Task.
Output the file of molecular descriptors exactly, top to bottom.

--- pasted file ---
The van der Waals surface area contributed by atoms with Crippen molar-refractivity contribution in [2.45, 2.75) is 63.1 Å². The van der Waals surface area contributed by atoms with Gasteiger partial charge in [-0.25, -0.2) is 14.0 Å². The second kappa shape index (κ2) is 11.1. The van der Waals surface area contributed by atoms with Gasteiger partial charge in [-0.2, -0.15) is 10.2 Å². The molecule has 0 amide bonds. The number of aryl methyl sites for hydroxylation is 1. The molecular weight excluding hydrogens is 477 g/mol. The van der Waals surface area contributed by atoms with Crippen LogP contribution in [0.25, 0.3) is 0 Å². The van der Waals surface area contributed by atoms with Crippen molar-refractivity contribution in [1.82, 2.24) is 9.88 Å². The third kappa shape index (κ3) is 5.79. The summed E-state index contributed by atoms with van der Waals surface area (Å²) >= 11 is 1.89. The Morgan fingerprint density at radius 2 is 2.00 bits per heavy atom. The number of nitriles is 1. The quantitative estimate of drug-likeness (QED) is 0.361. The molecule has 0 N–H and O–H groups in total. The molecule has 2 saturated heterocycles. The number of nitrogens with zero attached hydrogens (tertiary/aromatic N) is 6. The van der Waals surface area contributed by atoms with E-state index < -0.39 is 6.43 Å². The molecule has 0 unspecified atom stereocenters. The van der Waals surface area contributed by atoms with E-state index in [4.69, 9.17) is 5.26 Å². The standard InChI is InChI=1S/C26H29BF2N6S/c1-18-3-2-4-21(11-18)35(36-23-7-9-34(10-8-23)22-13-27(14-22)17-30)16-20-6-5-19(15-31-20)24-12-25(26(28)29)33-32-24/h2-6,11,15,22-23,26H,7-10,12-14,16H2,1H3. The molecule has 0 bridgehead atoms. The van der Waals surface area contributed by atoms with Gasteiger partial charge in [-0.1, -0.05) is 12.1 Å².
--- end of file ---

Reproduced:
The van der Waals surface area contributed by atoms with Crippen molar-refractivity contribution in [2.45, 2.75) is 63.1 Å². The van der Waals surface area contributed by atoms with Gasteiger partial charge in [-0.25, -0.2) is 14.0 Å². The second kappa shape index (κ2) is 11.1. The van der Waals surface area contributed by atoms with Gasteiger partial charge in [-0.2, -0.15) is 10.2 Å². The molecule has 0 amide bonds. The number of aryl methyl sites for hydroxylation is 1. The molecular weight excluding hydrogens is 477 g/mol. The van der Waals surface area contributed by atoms with Crippen LogP contribution in [0.25, 0.3) is 0 Å². The van der Waals surface area contributed by atoms with Crippen molar-refractivity contribution in [1.82, 2.24) is 9.88 Å². The third kappa shape index (κ3) is 5.79. The summed E-state index contributed by atoms with van der Waals surface area (Å²) >= 11 is 1.89. The Morgan fingerprint density at radius 2 is 2.00 bits per heavy atom. The number of nitriles is 1. The quantitative estimate of drug-likeness (QED) is 0.361. The molecule has 0 N–H and O–H groups in total. The molecule has 2 saturated heterocycles. The number of nitrogens with zero attached hydrogens (tertiary/aromatic N) is 6. The van der Waals surface area contributed by atoms with E-state index < -0.39 is 6.43 Å². The molecule has 0 unspecified atom stereocenters. The van der Waals surface area contributed by atoms with E-state index in [4.69, 9.17) is 5.26 Å². The standard InChI is InChI=1S/C26H29BF2N6S/c1-18-3-2-4-21(11-18)35(36-23-7-9-34(10-8-23)22-13-27(14-22)17-30)16-20-6-5-19(15-31-20)24-12-25(26(28)29)33-32-24/h2-6,11,15,22-23,26H,7-10,12-14,16H2,1H3. The molecule has 0 bridgehead atoms. The van der Waals surface area contributed by atoms with Gasteiger partial charge in [-0.1, -0.05) is 12.1 Å².